In Decision CRTC 75-306, dated July 18, 1975, the CRTC denied an application to transfer all of the common shares to “Deljean Inc”.[11]  The latter had expressed its intention to broadcast not more than 24.6hours of CBC programming per week if it became the licensee.  The Commission was of the view that CFOM should strive to carry more CBC programming than the current 25 hours.  The CRTC noted that at the May 24, 1975 public hearing it was made aware of the CBC’s intention to file an application for a CBC owned and operated station to serve the Quebec City area.  The CRTC acknowledged that the “economic problems of CFOM would become insurmountable if the CBC were to introduce its own station thus further reducing the proper audience base of CFOM.  It said that these considerations should be taken into account by the CBC before applying for another English language radio station in Quebec City.  The CRTC made it clear that “if the English population of Quebec City can support only one radio service then it should be the national service either through a CBC affiliated station or through a CBC owned-and-operated station.[12]


At the December 9, 1975 public hearing, the CBC’s Director of English Services for the CBC in Quebec, Mr. Eric Koch, told the Commission that CFOM had announced, in August of the same year, that it was unable to continue its operation.  “To avoid a break in continuity of service the CBC, with the approval of the Commission , signed in August, a short-term agreement with Goodwill Broadcasters of Quebec, licensee of CFOM, under which CFOM continued in operation carrying the full service of the AM network.[13] 


CFOM thus continued to re-broadcast CBM’s signal until the CBC was granted its own station. In Decision CRTC 76-489, dated July 29, 1976, the CRTC approved an aplication, by the CBC, for an English language FM radio station at Quebec, expiring March 31, 1980.[14]  it also suggested that the full CBC AM service continue to be made available on the AM band on the frequency presently used by CFOM.  Therefore the CRTC renewed CFOM’s license for a period of one year only, until September 30, 1977 so as to permit the CBC to continue to use the facilities of CFOM.[15]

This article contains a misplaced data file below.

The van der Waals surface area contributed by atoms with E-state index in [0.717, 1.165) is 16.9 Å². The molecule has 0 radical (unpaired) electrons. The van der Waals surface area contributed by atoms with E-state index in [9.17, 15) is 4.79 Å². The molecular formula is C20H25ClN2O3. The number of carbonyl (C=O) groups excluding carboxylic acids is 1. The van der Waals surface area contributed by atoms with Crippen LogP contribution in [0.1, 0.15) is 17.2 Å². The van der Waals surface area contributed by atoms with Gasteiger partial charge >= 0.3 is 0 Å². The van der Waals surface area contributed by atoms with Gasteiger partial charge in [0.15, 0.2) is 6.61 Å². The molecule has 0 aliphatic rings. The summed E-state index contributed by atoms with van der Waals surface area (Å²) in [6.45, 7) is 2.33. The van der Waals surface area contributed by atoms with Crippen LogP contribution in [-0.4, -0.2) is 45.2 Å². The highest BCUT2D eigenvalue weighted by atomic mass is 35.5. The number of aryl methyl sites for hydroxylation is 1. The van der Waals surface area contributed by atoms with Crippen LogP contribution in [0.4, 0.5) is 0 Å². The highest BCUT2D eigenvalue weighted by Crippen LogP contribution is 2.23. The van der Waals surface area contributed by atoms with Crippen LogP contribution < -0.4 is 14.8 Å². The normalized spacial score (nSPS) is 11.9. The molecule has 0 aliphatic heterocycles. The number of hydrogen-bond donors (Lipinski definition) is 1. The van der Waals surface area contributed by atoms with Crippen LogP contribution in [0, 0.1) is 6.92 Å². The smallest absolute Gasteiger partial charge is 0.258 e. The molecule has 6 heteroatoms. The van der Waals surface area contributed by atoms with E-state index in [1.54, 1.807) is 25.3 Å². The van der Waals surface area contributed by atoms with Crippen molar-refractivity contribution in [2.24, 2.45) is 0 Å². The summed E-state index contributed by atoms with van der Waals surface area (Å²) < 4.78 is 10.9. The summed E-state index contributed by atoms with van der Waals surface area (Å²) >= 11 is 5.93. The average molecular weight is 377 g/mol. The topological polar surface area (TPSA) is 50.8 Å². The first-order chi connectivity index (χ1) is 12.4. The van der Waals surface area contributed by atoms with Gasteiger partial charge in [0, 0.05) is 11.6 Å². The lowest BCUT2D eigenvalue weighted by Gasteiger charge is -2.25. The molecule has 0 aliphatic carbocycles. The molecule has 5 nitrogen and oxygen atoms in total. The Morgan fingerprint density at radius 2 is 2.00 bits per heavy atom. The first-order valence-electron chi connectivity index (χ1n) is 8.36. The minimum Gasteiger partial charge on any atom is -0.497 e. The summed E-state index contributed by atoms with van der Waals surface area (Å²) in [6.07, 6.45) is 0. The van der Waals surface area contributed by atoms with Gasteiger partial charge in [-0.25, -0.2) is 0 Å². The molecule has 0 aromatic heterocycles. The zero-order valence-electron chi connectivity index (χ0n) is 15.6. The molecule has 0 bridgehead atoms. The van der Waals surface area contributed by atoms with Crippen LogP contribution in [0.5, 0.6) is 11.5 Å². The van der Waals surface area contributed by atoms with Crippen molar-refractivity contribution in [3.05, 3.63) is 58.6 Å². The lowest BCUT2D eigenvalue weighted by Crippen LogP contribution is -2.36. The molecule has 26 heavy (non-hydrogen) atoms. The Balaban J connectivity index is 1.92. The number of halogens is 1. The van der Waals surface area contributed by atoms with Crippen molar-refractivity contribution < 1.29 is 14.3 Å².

[1] Board of Governors, Canadian Broadcasting Corporation, Public Announcement No. 24, January 24, 1949


[2] Board of Governors, Canadian Broadcasting Corporation, Public Announcement No. 46, March 19, 1951


[3] Board of Governors, Canadian Broadcasting Corporation, Public Announcement No. 64, October 6, 1952


[4] Board of Governors, Canadian Broadcasting Corporation, Public Announcement No. 65, November 10, 1952


[5] Board of Broadcast Governors, Announcement, February 11, 1963


[6] Board of Broadcast Governors, Announcement, September 9, 1963


[7] Board of Broadcast Governors, Announcement, September 28, 1967


[8] Decision CRTC 74-59, March 29, 1974


[9] Idem.


[10] Idem.


[11] Decision CRTC 75-306, July 18, 1975


[12] Idem.


[13] Audience Publique, CRTC, Volume II, 8 décembre, 1975, page 286


[14] Decision CRTC 76-489, July 29, 1976


[15] Decision CRTC 76-713, September 29, 1976

For more CFOM and Canadian Top 40 radio memories, visit Dale Patterson's Rock Radio Scrapbook

For some great Montreal Top 40 radio memories, visit
Marc Denis ' 980 CKGM Super 70s Tribute Page


Projets réalisés
English Radio in  Quebec

CFCF: The Early Years of Radio (see also Anecdotes...)

CFCF before the Massey and Fowler Commissions of the 1950s

In the Name of the "Public Interest": CFCF and some Controversies...

A Brief History of CJAD

Relations among the English Stations in Montreal

Chronological Master List of Quebec's English-Language Radio Stations

Galerie d'images / Gallery Extraits sonores / Sound Clips  


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© 1997 Phonothèque québécoise / Musée du son.
Mise à jour le 29 juillet 2004

URL http://www.phonotheque.org/Hist-radio-anglo/CFOM-history.html